As Jose Baselga, Physician-In-Chief and Chief Medical Officer of Memorial Sloan Kettering, said, "the time has come to launch this type of combined effort to study tumors and decipher drug resistance in cancer."
Of the collaboration, Louis V. Gerstner, Jr., Chairman of the Gerstner Family Foundation, Chairman of the Board of Directors of Broad Institute and Honorary Chair of the Board for the Sloan Kettering Institute for Cancer Research, said "I am confident that the scientists, doctors, and patients assembling together for this important research are going to have a huge impact on the next generation of cancer treatments."
About the Gerstner Family Foundation
The Gerstner Family Foundation has invested over $50 million in biomedical research over the past 20 years with leading institutions across the United States. Previous support of Broad Institute research includes establishing the ADHD Initiative, which examined the biological causes of ADHD.
The Foundation has a special focus on supporting the research of young investigators seeking a career in biological sciences. Programs of this kind have been funded at the American Museum of Natural History, Columbia University Medical Center, Massachusetts General Hospital, Mayo Clinic, and Memorial Sloan Kettering Cancer Center. Additional investment in young scholars is provided through the Gerstner Sloan Kettering School of Biomedical Sciences.
About the Broad Institute of MIT and Harvard
The Eli and Edythe L. Broad Institute of MIT and Harvard was launched in 2004 to empower this generation of creative scientists to transform medicine. The Broad Institute seeks to describe all the molecular components of life and their connections; discover the molecular basis of major human diseases; develop effective new approaches to diagnostics and therapeutics; and disseminate discoveries, tools, methods and data openly to the entire scientific community.
Founded by MIT, Harvard and its affiliated hospitals, and the visionary Los Angeles philanthropists Eli and Edythe L. Broad, the Broad Institute includes faculty, professional staff and students from throughout the MIT and Harvard biomedical research communities and beyond, with collaborations spanning over a hundred private and public institutions in more than 40 countries worldwide. For further information about the Broad Institute, go to broadinstitute.org.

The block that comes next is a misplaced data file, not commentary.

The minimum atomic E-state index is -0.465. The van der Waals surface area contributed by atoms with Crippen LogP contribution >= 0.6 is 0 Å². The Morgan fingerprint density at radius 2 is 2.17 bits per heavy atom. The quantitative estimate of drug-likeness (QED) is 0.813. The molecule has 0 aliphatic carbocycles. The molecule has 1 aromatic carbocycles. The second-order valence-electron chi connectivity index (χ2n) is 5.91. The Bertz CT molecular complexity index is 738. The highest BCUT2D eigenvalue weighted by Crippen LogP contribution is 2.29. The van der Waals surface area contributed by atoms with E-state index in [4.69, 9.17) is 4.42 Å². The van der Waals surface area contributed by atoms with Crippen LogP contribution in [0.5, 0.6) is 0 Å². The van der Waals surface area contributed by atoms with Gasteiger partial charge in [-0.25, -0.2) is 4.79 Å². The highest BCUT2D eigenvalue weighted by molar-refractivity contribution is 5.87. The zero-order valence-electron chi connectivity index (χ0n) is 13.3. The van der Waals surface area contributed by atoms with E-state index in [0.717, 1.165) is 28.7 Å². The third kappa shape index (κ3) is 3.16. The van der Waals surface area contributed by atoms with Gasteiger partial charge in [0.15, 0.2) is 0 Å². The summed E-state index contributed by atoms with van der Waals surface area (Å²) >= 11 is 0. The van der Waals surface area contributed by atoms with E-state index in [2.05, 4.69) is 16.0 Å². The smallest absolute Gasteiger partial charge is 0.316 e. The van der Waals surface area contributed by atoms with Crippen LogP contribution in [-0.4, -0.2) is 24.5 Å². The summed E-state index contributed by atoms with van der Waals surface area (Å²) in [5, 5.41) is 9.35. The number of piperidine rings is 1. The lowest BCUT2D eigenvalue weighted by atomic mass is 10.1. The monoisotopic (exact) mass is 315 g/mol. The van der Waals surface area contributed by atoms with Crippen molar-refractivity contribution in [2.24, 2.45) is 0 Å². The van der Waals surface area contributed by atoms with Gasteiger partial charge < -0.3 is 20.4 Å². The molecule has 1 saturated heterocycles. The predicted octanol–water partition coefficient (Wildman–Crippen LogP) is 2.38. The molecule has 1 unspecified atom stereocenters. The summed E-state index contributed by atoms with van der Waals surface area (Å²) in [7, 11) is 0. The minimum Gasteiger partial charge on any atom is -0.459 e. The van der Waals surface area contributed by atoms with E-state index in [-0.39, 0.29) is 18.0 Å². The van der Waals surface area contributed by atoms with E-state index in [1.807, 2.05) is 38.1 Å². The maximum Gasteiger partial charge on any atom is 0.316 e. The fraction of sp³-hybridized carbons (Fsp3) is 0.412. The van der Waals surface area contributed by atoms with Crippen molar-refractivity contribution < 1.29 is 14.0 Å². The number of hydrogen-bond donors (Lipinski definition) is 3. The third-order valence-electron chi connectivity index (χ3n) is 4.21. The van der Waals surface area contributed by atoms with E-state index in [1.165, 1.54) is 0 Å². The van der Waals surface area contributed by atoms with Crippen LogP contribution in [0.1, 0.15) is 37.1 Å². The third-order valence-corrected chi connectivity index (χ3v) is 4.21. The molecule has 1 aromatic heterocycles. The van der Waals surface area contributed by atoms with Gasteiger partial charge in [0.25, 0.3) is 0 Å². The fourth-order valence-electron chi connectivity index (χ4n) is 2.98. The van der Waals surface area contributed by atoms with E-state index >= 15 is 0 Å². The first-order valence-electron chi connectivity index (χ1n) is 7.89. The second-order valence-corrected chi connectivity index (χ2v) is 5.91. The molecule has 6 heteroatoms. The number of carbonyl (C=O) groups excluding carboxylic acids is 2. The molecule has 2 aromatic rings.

About Dana-Farber/Harvard Cancer Center
Dana-Farber/Harvard Cancer Center (DF/HCC) is the largest comprehensive cancer center in the country, bringing together the cancer research efforts of seven member institutions: Beth Israel Deaconess Medical Center, Boston Children's Hospital, Brigham and Women's Hospital, Dana-Farber Cancer Institute, Harvard Medical School, Harvard T. H. Chan School of Public Health, and Massachusetts General Hospital. Funded by a grant from the National Cancer Institute, DF/HCC consists of more than 1,000 researchers with a singular goal—to find new and innovative ways to combat cancer. For more information, go to dfhcc.harvard.edu.
About Memorial Sloan Kettering Cancer Center
Memorial Sloan Kettering Cancer Center is the world's oldest and largest private cancer center, home to more than 13,000 physicians, scientists, nurses, and staff united by a relentless dedication to conquering cancer. As an independent institution, MSK combines 130 years of research and clinical leadership with the freedom to provide highly individualized, exceptional care to each patient. And MSK's always-evolving educational programs continue to train new leaders in the field, here and around the world. For more information, go to mskcc.org.
SOURCE Broad Institute of MIT and Harvard